Cosumnes birds in the last week

Glennah Trochet

Dear Birders,

Last Saturday, 23 April, I visited the Cosumnes River Preserve in southern Sacramento County eager to see the flooding occasioned by the Sierra foothills rains two days earlier.  But I started at the Twin Cities unit adjacent to Interstate 5, hoping for burrowing owls and grasshopper sparrows.  I found neither.  Behind the Farm Center gate I was delighted to see lots of water on the floodplain east of the Tall Forest and in the Triangle Pond northeast of the equipment pad.  The water was too deep to wade in knee boots out to the Accidental Forest.  The harrier nest site was flooded as well.  A long walk of ditch banks and field margins concluded with a walk down Wood Duck Slough and out to the river.  Along Desmond Road I checked the watered fields for birds.  The day's better birds were these:
Eurasian wigeon-  1
bald eagle-  an adult seen on two occasions
Vaux's swift-  1 (FOS)
downy woodpecker-  missed altogether
Pacific-slope flycatcher-  1
Cassin's vireo-  1 (FOS)
warbling vireo-  9
common raven-  2
ruby-crowned kinglet-  1
Swainson's thrush-  1 (FOS)
hermit thrush-  1
white-crowned sparrow-  18 (most of these near the Tall Forest Landing)
golden-crowned sparrow-  1
orange-crowned warbler-  15
Nashville warbler-  18 (actual count, a good one for me)
common yellowthroat-  10
yellow warbler-  3
Audubon's warbler-  150
myrtle warbler-  8
yellow-rumped warbler-  30
black-throated gray warbler-  4
hermit warbler-  2 (FOS)
Wilson's warbler-  25
western tanager-  3

The next morning I visited north of Twin Cities Road at the Denier and Shaw Forest parcels.  Water was still flowing across the floodplain in places at Denier, and there were several casual lakes as a result.  On these were 64 whimbrels and one held a solitary sandpiper.  I had another decent showing of migrants today, mostly on the forest perimeter.  The best find inside the forest block was a singing white-striped white-throated sparrow.  The notable finds included the following:
black-chinned hummingbird-  1
Pacific-slope flycatcher-  2
warbling vireo-  6
hermit thrush-  1
white-crowned sparrow-  20
golden-crowned sparrow-  3
white-throated sparrow-  1
orange-crowned warbler-  15
Nashville warbler-  10
common yellowthroat-  8
Audubon's warbler-  50
myrtle warbler-  6
Wilson's warbler-  10
western tanager-  1
lazuli bunting-  4

Coyotes entertained this morning.  From the levee on the north side of Shaw Forest I could hear a Canada goose calling.  One of a pair called nearly nonstop while the other grazed on sparse new shoots in a tilled field.  From about 100 meters away a coyote watched them with interest.  He had no chance.  On the west side of Shaw another coyote came out of tall grass carrying a pup, which she dropped immediately when she saw me approaching.  She did the mammalian equivalent of an avian distraction display until I was well past where the pup was dropped.

Chris Conard ran his monthly bird survey of Orr Ranch on Monday the 25th.  I was one of two who joined him.  We ran into high water there, so much in fact that we were unable to get into the forest.  We had only one mixed warbler flock all morning.  The highlights were these:
Lewis's woodpecker-  4-6 (hard to know how much duplication there was)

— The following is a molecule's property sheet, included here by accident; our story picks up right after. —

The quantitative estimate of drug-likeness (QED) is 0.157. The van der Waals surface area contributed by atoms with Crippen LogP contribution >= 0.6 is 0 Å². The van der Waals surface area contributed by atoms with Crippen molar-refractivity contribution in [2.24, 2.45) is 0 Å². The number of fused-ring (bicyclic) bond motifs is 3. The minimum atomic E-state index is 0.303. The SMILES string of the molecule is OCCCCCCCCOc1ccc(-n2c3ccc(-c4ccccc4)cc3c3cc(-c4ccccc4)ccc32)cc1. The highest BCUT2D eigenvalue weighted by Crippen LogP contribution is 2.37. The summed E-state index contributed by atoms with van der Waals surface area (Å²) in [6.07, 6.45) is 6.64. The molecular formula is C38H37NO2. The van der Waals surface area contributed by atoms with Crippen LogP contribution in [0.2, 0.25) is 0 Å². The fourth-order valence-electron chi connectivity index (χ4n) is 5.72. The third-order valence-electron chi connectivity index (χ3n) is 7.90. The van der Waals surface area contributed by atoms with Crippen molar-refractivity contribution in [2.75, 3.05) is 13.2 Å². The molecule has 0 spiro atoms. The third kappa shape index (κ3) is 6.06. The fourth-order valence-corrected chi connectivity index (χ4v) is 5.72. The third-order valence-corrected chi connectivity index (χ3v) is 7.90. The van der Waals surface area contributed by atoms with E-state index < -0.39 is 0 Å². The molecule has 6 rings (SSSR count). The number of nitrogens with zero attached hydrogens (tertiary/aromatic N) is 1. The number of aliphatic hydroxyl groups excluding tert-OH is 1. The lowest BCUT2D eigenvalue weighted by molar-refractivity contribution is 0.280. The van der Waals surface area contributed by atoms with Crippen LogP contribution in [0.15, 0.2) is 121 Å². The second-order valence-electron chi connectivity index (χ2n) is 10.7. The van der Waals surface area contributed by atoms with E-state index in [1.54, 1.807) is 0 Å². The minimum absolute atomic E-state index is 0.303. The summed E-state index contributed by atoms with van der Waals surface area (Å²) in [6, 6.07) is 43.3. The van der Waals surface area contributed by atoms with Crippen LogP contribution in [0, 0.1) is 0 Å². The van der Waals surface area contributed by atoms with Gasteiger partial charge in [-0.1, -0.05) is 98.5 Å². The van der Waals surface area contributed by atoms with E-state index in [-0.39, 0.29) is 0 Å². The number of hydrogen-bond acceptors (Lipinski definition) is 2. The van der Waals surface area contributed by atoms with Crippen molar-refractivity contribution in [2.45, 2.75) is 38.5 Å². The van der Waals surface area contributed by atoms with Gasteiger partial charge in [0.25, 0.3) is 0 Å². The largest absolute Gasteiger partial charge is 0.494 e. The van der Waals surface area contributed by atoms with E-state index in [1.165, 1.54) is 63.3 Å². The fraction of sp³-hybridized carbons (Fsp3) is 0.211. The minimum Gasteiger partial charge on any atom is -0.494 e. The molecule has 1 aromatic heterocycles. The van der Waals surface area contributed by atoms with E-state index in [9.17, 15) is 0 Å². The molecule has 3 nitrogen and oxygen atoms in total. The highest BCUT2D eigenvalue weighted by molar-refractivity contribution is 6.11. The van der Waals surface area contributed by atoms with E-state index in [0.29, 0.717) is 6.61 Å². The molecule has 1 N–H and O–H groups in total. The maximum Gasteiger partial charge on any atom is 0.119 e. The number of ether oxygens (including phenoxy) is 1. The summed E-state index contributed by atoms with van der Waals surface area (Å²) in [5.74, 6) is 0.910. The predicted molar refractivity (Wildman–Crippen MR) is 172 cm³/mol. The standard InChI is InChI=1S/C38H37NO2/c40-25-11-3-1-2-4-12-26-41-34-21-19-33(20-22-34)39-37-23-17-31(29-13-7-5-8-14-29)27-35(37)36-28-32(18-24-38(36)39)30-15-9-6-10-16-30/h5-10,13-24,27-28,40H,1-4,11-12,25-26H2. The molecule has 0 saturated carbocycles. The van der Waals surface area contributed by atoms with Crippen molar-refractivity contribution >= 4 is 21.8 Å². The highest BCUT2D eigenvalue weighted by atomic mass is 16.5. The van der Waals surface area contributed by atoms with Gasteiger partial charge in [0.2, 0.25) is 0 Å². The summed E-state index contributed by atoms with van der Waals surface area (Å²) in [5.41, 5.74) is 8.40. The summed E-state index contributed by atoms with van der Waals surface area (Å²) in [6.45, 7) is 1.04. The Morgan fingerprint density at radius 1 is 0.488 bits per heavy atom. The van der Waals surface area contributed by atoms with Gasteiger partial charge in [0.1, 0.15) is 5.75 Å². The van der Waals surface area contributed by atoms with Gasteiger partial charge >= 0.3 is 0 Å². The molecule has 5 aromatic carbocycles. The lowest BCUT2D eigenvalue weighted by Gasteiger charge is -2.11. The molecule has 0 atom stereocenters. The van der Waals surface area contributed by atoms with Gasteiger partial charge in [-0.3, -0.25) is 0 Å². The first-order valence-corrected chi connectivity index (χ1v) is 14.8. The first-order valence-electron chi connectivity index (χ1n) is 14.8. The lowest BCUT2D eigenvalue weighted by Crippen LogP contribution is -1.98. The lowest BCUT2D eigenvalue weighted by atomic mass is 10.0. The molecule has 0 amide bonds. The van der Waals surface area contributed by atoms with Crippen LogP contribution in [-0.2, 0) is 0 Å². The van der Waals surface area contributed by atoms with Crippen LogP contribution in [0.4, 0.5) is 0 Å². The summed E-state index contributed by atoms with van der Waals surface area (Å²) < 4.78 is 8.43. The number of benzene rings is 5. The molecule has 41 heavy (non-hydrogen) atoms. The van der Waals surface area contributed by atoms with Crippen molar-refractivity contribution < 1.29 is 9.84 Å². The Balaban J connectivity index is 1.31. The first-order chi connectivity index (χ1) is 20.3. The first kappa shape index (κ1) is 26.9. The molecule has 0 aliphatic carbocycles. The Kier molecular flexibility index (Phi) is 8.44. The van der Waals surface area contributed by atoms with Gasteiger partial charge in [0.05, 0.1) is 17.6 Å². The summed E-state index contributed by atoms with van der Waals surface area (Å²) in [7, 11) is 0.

Pacific-slope flycatcher-  1
warbling vireo-  1
chipping sparrow-  2
7 species of wood warblers, all in small numbers
western tanager-  1
lazuli bunting-  1

On Wednesday the 27th, having received the owner's permission, I visited Howard Ranch in the far southeastern part of Sacramento County.  I arrived at 03:30 to do some owling.  I flushed a poorwill from the gravel road on the drive in and found a few barn owls and western screech-owls, and nothing else.  The diurnal birding was never red hot, but it was much better in the morning than afternoon.  Empids were the one group that was pretty steady all day.  At the end of the outing I'd crossed paths with some decent birds:
band-tailed pigeon-  2 (four other birds possibly this species)
calliope hummingbird-  female feeding at a flowering shrub five feet away
Lewis's woodpecker-  32
gray flycatcher-  1
dusky flycatcher-  2
Hammond's flycatcher-  4
dusky/Hammond's-  2
western flycatcher-  2
Empidonax sp.-  3
Cassin's vireo-  2
warbling vireo-  1
yellow-billed magpie-  1
blue-gray gnatcatcher-  1
white-crowned sparrow-  5
golden-crowned sparrow-  3
Lincoln's sparrow-  2
rufous-crowned sparrow-  3
spotted towhee-  1 (perhaps the least expected bird today- they should all be elsewhere by now based on previous years)
orange-crowned warbler-  1
Nashville warbler-  1
Audubon's warbler-  3
Wilson's warbler-  3
lazuli bunting-  4

All told, I walked about 13.0 miles.  The lowlight was a pair of mute swans.  Black-necked stilts are possibly nesting on an island in an impoundment there.

This morning I visited behind the Farm Center gate again.  The water has receded everywhere.  I visited the Triangle Pond, the eastern floodplain, Wood Duck Slough down to the pump station, and the Love Shack.  I also checked the ponds along Desmond Road on my way to the VC to pick up a bird salvaged by Sara Sweet, the project ecologist at the preserve.  Birding wasn't great, but it wasn't bad either.  Highlights:
black-chinned hummingbird-  1
black tern-  2
Forster's tern-  1 (I can't remember the last time I saw both terns there)
semipalmated plover-  7
nine shorebird species total
peregrine falcon-  1
Pacific-slope flycatcher-  1
no vireos
Swainson's thrush-  2
orange-crowned warbler-  2
yellow warbler-  1
Audubon's warbler-  8
black-throated gray warbler-  1
Townsend's warbler-  1 (my first since February)
Wilson's warbler-  15
lazuli bunting-  2

John Trochet